First, let me give this disclaimer: Target Date Funds are a great solution if the alternative is leaving your retirement money in a Money Market Fund. That said, there are three problems with almost all Target Date Funds inside of employer sponsored retirement accounts (like 401k and 403b plans).
What is a Target Date Fund?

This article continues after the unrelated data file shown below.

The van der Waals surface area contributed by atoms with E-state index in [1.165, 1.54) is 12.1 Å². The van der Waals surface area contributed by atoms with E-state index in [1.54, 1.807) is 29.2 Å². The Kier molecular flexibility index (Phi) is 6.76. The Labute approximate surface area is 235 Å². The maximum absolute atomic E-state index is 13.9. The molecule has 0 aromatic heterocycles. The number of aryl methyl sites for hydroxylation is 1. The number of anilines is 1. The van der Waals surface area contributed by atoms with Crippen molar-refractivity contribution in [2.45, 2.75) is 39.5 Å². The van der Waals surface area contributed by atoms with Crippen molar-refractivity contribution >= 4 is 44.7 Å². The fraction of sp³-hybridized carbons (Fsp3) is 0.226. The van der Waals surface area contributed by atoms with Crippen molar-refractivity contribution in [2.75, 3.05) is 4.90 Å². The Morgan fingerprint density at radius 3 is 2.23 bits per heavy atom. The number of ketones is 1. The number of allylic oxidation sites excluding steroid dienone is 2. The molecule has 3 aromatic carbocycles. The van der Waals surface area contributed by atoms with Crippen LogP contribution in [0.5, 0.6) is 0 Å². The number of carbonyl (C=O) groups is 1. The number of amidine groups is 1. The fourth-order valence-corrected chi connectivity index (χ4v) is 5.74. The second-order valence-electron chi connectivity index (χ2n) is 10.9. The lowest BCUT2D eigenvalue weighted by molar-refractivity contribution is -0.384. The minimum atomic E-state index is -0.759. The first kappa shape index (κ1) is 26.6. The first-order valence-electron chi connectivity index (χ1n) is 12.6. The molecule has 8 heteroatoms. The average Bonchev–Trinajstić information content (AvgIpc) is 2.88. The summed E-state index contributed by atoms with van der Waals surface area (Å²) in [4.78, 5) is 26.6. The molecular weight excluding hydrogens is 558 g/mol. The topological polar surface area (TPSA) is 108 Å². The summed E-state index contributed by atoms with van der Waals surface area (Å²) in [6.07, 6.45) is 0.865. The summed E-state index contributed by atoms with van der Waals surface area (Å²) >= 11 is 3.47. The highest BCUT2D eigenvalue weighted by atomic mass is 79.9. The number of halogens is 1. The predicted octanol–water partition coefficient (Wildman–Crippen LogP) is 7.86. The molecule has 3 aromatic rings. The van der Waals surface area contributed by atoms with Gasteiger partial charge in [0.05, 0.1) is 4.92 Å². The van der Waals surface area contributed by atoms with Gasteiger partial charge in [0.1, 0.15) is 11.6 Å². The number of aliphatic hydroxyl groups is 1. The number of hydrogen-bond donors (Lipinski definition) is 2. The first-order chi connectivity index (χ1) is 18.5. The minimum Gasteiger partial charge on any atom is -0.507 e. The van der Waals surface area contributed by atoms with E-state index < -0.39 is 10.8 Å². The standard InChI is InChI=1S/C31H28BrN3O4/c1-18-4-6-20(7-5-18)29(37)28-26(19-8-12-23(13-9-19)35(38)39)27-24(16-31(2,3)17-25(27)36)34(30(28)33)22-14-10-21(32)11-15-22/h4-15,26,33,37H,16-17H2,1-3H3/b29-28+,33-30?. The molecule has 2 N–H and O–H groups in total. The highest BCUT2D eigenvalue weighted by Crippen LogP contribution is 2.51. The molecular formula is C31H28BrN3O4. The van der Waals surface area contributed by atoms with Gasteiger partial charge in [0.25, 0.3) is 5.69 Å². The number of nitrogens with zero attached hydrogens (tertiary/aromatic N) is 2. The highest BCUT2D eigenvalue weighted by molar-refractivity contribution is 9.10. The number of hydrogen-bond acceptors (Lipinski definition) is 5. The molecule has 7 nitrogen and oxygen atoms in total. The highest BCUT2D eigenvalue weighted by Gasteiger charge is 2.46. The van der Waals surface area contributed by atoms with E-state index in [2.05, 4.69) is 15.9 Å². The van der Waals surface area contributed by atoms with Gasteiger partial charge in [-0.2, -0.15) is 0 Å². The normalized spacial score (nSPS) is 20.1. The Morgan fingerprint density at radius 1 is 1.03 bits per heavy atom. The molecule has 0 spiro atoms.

Target Date Funds were meant to it simple to invest for a specific date in the future – like the year you retire. In theory, an investor can select the Target Date Fund with the year closest to when they are planning/hoping to retire. For example, a 35 year old planning to retire at age 60 might select a 2040 Target Date Fund. This single fund election is comprised of a few individual Mutual Funds to give instant diversification across asset categories: Large Company Stocks, Small Company Stocks, International Stocks, Bonds, Money Market, etc. Target Date Funds automatically adjust the risk profile of the fund (the weighting of stocks vs. bonds) inside the portfolio as the years progress. So, a 2040 Target Date Fund may have 80-90% of the portfolio in stocks, but by 2039 it will likely have adjusted the ratio closer to 50% stocks and 50% bonds/money market. This happens automatically for the investor, without them doing anything on their own. In theory, it seems fairly intuitive and a decent strategy for retirement saving. Now let’s discuss the shortcomings.